SINOPHILE
Mid Northern Song Infant-Shaped Porcelain Pillow

Song Dynasty (960-1279)
Length: 30 cm; Width: 11.8 cm; Height: 18.3 cm
An example of Ding ware ceramics from kilns in Quyang County, Hebei Province.

Of the many necessities in people’s daily life, the simple pillow is close to the heart and head of us all.

Chinese ancient pillows were first made of natural stones and later the materials used extended to wood, jade, bronze, bamboo and porcelain. Surprisingly, among all these pillows, porcelain pillows were most widely used.
Porcelain pillows came into being with the development of porcelain-making crafts first appearing in the Sui Dynasty (581-618) and their mass production began in the Tang Dynasty (618-907). Porcelain pillows reached the climax in terms of production and use in the Song, Jin and Yuan dynasties (10th-14th century).

Song Dynasty (960-1279) pillows, such as the iconic reclining child example pictured, feature a great variety and elegant modeling, including the geometrical shape, animals, architectures, human figures and other shapes. They also have colorful decorative patterns, and usually included the patterns of animals, plants, human figures, mountains and waters, and characters, etc. The modeling and decorative patterns on the pillows directly or indirectly reflect the culture, customs, fashions, and pursuits of the social life at that time.

The pillow is shaped like a boy lying prostrate on a couch and the boy’s back is used as the surface of the pillow. The boy folds his arms to support his head; his right hand holds a ball; his feet are raised and crossed with one another; he wears a sleeveless jacket and a gown, whose lower part is printed with a medallion design. The sides of the couch are pressed with patterns and decorated with panels. One side is adorned with a raised hornless dragon; the opposite side is plain; the other two sides are ornamented with tops of ruyi (a distinctive ceremonial sceptre). The glaze color of the body is cream while the bottom is plain and has two holes.

Ceramics Collection
Palace Museum Exhibit, Forbidden City
Beijing, China

See more images from China on my Flickr site HERE…..

Mid Northern Song Infant-Shaped Porcelain Pillow

Song Dynasty (960-1279)
Length: 30 cm; Width: 11.8 cm; Height: 18.3 cm
An example of Ding ware ceramics from kilns in Quyang County, Hebei Province.

Of the many necessities in people’s daily life, the simple pillow is close to the heart and head of us all.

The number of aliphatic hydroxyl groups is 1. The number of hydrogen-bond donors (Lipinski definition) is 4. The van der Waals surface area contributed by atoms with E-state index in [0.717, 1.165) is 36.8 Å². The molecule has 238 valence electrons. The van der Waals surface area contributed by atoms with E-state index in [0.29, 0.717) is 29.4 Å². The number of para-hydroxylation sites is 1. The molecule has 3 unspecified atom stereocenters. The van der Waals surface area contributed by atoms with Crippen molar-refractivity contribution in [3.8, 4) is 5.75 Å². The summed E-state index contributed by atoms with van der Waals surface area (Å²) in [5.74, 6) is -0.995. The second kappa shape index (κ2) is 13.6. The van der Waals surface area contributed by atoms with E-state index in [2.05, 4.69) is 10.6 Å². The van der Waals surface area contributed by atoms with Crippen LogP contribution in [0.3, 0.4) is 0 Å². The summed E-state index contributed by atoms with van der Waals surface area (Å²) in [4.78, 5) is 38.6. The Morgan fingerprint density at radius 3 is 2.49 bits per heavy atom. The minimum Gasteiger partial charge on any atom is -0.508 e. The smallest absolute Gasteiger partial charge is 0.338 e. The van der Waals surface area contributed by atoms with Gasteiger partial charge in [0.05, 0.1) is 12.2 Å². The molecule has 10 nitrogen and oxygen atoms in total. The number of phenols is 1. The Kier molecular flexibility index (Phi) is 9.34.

Chinese ancient pillows were first made of natural stones and later the materials used extended to wood, jade, bronze, bamboo and porcelain. Surprisingly, among all these pillows, porcelain pillows were most widely used.
Porcelain pillows came into being with the development of porcelain-making crafts first appearing in the Sui Dynasty (581-618) and their mass production began in the Tang Dynasty (618-907). Porcelain pillows reached the climax in terms of production and use in the Song, Jin and Yuan dynasties (10th-14th century).

Song Dynasty (960-1279) pillows, such as the iconic reclining child example pictured, feature a great variety and elegant modeling, including the geometrical shape, animals, architectures, human figures and other shapes. They also have colorful decorative patterns, and usually included the patterns of animals, plants, human figures, mountains and waters, and characters, etc. The modeling and decorative patterns on the pillows directly or indirectly reflect the culture, customs, fashions, and pursuits of the social life at that time.

The pillow is shaped like a boy lying prostrate on a couch and the boy’s back is used as the surface of the pillow. The boy folds his arms to support his head; his right hand holds a ball; his feet are raised and crossed with one another; he wears a sleeveless jacket and a gown, whose lower part is printed with a medallion design. The sides of the couch are pressed with patterns and decorated with panels. One side is adorned with a raised hornless dragon; the opposite side is plain; the other two sides are ornamented with tops of ruyi (a distinctive ceremonial sceptre). The glaze color of the body is cream while the bottom is plain and has two holes.

Ceramics Collection
Palace Museum Exhibit, Forbidden City
Beijing, China

See more images from China on my Flickr site HERE…..

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